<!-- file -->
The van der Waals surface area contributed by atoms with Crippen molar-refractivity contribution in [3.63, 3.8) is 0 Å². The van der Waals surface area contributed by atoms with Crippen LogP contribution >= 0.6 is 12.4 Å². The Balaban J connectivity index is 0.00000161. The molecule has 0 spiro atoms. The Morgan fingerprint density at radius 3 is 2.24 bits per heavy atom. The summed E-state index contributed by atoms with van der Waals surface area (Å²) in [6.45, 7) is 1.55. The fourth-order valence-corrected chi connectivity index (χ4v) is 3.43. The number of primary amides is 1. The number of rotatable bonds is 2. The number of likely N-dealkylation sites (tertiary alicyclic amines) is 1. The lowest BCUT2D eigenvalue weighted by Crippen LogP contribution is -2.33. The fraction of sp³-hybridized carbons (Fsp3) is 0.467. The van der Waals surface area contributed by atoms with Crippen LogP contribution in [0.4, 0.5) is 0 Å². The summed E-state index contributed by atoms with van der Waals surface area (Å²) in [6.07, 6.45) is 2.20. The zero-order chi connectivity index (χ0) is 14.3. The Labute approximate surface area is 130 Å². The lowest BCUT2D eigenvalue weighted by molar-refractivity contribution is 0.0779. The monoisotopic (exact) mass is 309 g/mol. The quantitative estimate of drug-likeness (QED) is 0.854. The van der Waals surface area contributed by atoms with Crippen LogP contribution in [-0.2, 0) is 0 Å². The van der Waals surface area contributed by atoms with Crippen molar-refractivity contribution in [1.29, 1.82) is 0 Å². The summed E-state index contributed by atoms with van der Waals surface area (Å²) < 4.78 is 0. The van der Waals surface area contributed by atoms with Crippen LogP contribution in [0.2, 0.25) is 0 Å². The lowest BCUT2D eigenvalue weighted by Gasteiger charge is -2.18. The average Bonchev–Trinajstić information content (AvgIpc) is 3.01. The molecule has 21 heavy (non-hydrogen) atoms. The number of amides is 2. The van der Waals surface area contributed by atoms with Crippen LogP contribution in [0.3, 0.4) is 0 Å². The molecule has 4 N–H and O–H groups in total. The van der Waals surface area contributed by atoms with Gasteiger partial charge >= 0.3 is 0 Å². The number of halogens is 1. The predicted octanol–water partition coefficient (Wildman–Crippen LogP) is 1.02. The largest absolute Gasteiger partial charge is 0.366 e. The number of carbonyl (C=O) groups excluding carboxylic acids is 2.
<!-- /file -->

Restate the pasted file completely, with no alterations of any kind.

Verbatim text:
The van der Waals surface area contributed by atoms with Crippen molar-refractivity contribution in [3.63, 3.8) is 0 Å². The van der Waals surface area contributed by atoms with Crippen LogP contribution >= 0.6 is 12.4 Å². The Balaban J connectivity index is 0.00000161. The molecule has 0 spiro atoms. The Morgan fingerprint density at radius 3 is 2.24 bits per heavy atom. The summed E-state index contributed by atoms with van der Waals surface area (Å²) in [6.45, 7) is 1.55. The fourth-order valence-corrected chi connectivity index (χ4v) is 3.43. The number of primary amides is 1. The number of rotatable bonds is 2. The number of likely N-dealkylation sites (tertiary alicyclic amines) is 1. The lowest BCUT2D eigenvalue weighted by Crippen LogP contribution is -2.33. The fraction of sp³-hybridized carbons (Fsp3) is 0.467. The van der Waals surface area contributed by atoms with Crippen LogP contribution in [0.4, 0.5) is 0 Å². The summed E-state index contributed by atoms with van der Waals surface area (Å²) in [6.07, 6.45) is 2.20. The zero-order chi connectivity index (χ0) is 14.3. The Labute approximate surface area is 130 Å². The lowest BCUT2D eigenvalue weighted by molar-refractivity contribution is 0.0779. The monoisotopic (exact) mass is 309 g/mol. The quantitative estimate of drug-likeness (QED) is 0.854. The van der Waals surface area contributed by atoms with Crippen LogP contribution in [-0.2, 0) is 0 Å². The van der Waals surface area contributed by atoms with Crippen molar-refractivity contribution in [1.29, 1.82) is 0 Å². The summed E-state index contributed by atoms with van der Waals surface area (Å²) < 4.78 is 0. The van der Waals surface area contributed by atoms with Crippen LogP contribution in [0.2, 0.25) is 0 Å². The lowest BCUT2D eigenvalue weighted by Gasteiger charge is -2.18. The average Bonchev–Trinajstić information content (AvgIpc) is 3.01. The molecule has 21 heavy (non-hydrogen) atoms. The number of amides is 2. The van der Waals surface area contributed by atoms with Crippen LogP contribution in [0.3, 0.4) is 0 Å². The molecule has 4 N–H and O–H groups in total. The van der Waals surface area contributed by atoms with Gasteiger partial charge >= 0.3 is 0 Å². The number of halogens is 1. The predicted octanol–water partition coefficient (Wildman–Crippen LogP) is 1.02. The largest absolute Gasteiger partial charge is 0.366 e. The number of carbonyl (C=O) groups excluding carboxylic acids is 2.